How sweet is your ice-cream?

Ice-cream.  We all know it’s not that good for us.  But how good is it for the rest of the world?

As with most foodstuffs, there’s a whole complex of issues surrounding the production of this tempting summer treat.  We take a quick look at a few of them.

Almost half the ice-cream sold in the UK is produced by Unilever, including, Walls and Ben & Jerry’s. You may  be concerned about what you’re indirectly funding when you buy dairy-free. Vegans have been avoiding old standby Swedish Glace since 2011, when it was bought by Unilever, which not only sells uncertified dairy, but is also known to use animal testing.

The US Food Standards Agency suggests ‘almost all’ soya and ‘much of’ the maize produced in the Americas (the biggest suppliers) is now genetically modified. The EU animal feed industry currently imports around 70% of its soya, maize and rapeseed so there’s a growing chance of GMOs finding their way into uncertified dairy food chains as well as some soya desserts. Again, the trick is to choose organic.

Unsustainable palm oil and its impact on people and the planet is a major concern. It may turn up in ice-cream coating toffee or butterscotch pieces, or as a cheap fat and emulsifier in budget ranges. Cheaper ice creams with long ingredients lists almost always contain some. Many companies are now using coconut oil instead. Stick to explicitly palm oil-free brands, and look for evidence any coconut oil has been sustainably sourced.

Most of us know too much sugar can damage our own health, but sugar production is also associated with environmental damage, poor workers’ rights and land grabs. Some of the more forward-thinking companies are experimenting with alternative sweeteners like agave syrup or fruit.

Vanilla production in Madagascar has been linked to forced child labour. Soil Association organic certification includes a clause on workers’ rights and child labour, or at least look for Fairtrade accreditation. Cocoa production has similar issues, although many manufacturers now have explicit policies regarding sourcing.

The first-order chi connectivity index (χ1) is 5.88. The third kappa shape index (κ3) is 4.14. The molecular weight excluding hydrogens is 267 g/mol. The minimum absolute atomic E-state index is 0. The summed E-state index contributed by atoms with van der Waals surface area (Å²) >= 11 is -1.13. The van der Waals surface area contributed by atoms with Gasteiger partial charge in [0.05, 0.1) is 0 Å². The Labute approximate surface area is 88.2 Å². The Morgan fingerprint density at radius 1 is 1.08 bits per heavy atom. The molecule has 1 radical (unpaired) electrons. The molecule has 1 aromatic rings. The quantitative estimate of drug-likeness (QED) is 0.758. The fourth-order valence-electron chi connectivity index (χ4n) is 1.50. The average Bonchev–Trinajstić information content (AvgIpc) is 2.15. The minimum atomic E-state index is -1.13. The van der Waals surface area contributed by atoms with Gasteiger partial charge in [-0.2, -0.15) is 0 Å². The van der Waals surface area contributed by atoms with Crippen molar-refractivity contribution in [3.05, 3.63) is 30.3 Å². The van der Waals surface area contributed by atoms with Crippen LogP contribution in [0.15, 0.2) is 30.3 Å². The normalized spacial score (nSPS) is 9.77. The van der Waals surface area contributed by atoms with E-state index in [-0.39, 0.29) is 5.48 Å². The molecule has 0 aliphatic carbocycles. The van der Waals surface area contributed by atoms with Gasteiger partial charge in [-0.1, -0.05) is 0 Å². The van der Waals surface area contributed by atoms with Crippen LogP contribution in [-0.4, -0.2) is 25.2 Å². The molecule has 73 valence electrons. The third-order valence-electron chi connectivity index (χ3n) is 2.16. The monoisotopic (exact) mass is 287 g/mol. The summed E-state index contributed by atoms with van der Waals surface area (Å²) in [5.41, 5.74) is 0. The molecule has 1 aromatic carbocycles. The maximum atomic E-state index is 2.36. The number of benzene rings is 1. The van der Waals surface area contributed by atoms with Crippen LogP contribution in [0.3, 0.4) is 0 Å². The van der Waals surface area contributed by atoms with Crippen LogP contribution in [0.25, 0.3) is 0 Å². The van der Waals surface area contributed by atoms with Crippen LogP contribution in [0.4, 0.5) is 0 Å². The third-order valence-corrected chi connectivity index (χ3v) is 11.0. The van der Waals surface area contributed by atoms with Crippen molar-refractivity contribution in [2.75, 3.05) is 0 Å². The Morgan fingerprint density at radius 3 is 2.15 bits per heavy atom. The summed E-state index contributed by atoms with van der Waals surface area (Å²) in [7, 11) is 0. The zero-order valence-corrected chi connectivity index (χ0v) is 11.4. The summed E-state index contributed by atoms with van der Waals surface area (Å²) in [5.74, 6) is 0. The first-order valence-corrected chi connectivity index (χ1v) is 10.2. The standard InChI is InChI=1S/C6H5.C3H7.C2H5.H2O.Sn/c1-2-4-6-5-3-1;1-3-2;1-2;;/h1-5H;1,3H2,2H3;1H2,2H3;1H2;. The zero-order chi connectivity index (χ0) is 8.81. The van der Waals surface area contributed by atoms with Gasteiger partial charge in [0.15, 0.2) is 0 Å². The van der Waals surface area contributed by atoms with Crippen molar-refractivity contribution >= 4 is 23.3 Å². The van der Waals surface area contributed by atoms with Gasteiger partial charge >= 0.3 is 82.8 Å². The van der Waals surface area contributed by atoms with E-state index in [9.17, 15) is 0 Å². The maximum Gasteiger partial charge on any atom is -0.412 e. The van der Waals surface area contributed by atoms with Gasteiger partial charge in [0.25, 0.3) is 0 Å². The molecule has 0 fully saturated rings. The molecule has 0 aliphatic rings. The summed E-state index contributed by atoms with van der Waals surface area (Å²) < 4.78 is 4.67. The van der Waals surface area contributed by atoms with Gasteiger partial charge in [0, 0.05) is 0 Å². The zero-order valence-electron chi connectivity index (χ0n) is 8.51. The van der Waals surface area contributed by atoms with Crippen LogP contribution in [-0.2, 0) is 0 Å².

What to choose

Booja Booja

Avoid dairy with its associated animal welfare issues, and choose from one of the vegan iced desserts available, of which Booja Booja is undoubtedly the most appealing. Apart from water, its Hunky Punky Chocolate is a gorgeous, truffly confection containing nothing but thoughtfully sourced organic cashews, agave syrup and cocoa. Other gloriously simple flavours also free of dairy, gluten, sugar, palm oil or soya, include vanilla and ginger.

http://boojabooja.com/ice-cream/

Chocolate-pack

Try not to eat too much!

 

2 thoughts on “How sweet is your ice-cream?

  1. Hi Deeper Luxury – fascinating blog post as always. I’ve added a note below to assist with your call.

    A Day in the Life of a Dairy Cow

    The life of a dairy cow is not as country-natural as you might think – cows are kept continually pregnant and lactating; 80 percent are made pregnant through artificial insemination; calves are removed when only two days old.

    Cows are instinctively maternal animals; both the mother and calf suffer visible separation stress. On dairy farms, you’ll hear the mother cows bellowing wildly to find their young. Young who aren’t there anymore.

    The destiny of a calf is decided by its sex. If male – he’s taken away to be raised and slaughtered for meat. One is slaughtered every 20 seconds.

    If female – she’s kept or sold as a herd replacement. Or slaughtered.

    After calving cows lose weight and condition rapidly as their bodies metabolise to provide milk for their absent calves. This is the milk we use for milkshakes to wash-down that Big Mac made from the meat of the same animals.

    Researchers have estimated that a modern dairy cow endures more strain than a Tour de France cyclist. That’s laughable right. Or is it?

    Cows can live ‘naturally’ up to 25 years old. On most dairy farms cows are slaughtered when only 5-7 years.

    Arriving at the slaughterhouse in cattle trucks, the cows are held together in stunning pens and stunned with a captive bolt pistol. Then they’re shackled by the leg, hoisted, and have their throats slit. Job done.

    So how do we justify treating sentient beings as nothing more than economic commodities ? Like cream. Or ice cream.

    Go vegan.

    Mine’s a Booja Booja.

    (Adapted from: http://www.nzdairy.org/thelifeofadairycow.htm)

    Like

  2. Thank you for your great comment Letssavetherhinos. Hear ! Hear ! let’s care about the world and treat all it’s wonderful creatures ethically. Go Vegan !

    Like

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